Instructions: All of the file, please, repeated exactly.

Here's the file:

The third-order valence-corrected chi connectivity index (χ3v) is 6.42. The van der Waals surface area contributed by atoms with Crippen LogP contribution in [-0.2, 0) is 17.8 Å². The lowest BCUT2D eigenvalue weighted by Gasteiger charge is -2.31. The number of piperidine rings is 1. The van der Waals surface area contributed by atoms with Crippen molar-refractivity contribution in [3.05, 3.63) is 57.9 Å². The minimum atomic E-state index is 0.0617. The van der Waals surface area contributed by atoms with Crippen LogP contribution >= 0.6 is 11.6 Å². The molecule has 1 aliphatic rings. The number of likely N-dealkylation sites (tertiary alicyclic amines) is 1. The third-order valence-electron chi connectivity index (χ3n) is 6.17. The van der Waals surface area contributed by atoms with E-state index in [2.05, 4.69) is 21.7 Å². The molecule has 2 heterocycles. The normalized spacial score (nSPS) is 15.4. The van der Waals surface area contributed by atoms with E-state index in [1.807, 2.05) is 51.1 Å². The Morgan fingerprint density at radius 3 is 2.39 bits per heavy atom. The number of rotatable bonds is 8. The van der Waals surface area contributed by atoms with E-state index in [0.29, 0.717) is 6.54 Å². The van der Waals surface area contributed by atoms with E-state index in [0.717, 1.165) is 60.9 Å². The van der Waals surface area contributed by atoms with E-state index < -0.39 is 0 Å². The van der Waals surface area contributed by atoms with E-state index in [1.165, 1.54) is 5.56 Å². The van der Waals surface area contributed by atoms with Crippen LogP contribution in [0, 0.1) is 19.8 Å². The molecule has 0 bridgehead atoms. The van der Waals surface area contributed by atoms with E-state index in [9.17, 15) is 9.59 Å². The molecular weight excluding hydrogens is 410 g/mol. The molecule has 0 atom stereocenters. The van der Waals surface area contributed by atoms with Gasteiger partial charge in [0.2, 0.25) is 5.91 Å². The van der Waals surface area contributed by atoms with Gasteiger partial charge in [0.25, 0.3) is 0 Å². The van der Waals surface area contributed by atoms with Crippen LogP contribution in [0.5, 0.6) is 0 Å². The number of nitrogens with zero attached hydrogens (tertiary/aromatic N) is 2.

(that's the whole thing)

The third-order valence-corrected chi connectivity index (χ3v) is 6.42. The van der Waals surface area contributed by atoms with Crippen LogP contribution in [-0.2, 0) is 17.8 Å². The lowest BCUT2D eigenvalue weighted by Gasteiger charge is -2.31. The number of piperidine rings is 1. The van der Waals surface area contributed by atoms with Crippen molar-refractivity contribution in [3.05, 3.63) is 57.9 Å². The minimum atomic E-state index is 0.0617. The van der Waals surface area contributed by atoms with Crippen LogP contribution >= 0.6 is 11.6 Å². The molecule has 1 aliphatic rings. The number of likely N-dealkylation sites (tertiary alicyclic amines) is 1. The third-order valence-electron chi connectivity index (χ3n) is 6.17. The van der Waals surface area contributed by atoms with E-state index in [2.05, 4.69) is 21.7 Å². The molecule has 2 heterocycles. The normalized spacial score (nSPS) is 15.4. The van der Waals surface area contributed by atoms with E-state index in [1.807, 2.05) is 51.1 Å². The Morgan fingerprint density at radius 3 is 2.39 bits per heavy atom. The number of rotatable bonds is 8. The van der Waals surface area contributed by atoms with E-state index in [0.29, 0.717) is 6.54 Å². The van der Waals surface area contributed by atoms with E-state index in [0.717, 1.165) is 60.9 Å². The van der Waals surface area contributed by atoms with E-state index < -0.39 is 0 Å². The van der Waals surface area contributed by atoms with E-state index in [1.165, 1.54) is 5.56 Å². The van der Waals surface area contributed by atoms with Crippen LogP contribution in [0, 0.1) is 19.8 Å². The molecule has 0 bridgehead atoms. The van der Waals surface area contributed by atoms with E-state index in [9.17, 15) is 9.59 Å². The molecular weight excluding hydrogens is 410 g/mol. The molecule has 0 atom stereocenters. The van der Waals surface area contributed by atoms with Gasteiger partial charge in [0.2, 0.25) is 5.91 Å². The van der Waals surface area contributed by atoms with Gasteiger partial charge in [0.25, 0.3) is 0 Å². The van der Waals surface area contributed by atoms with Crippen LogP contribution in [0.5, 0.6) is 0 Å². The number of nitrogens with zero attached hydrogens (tertiary/aromatic N) is 2.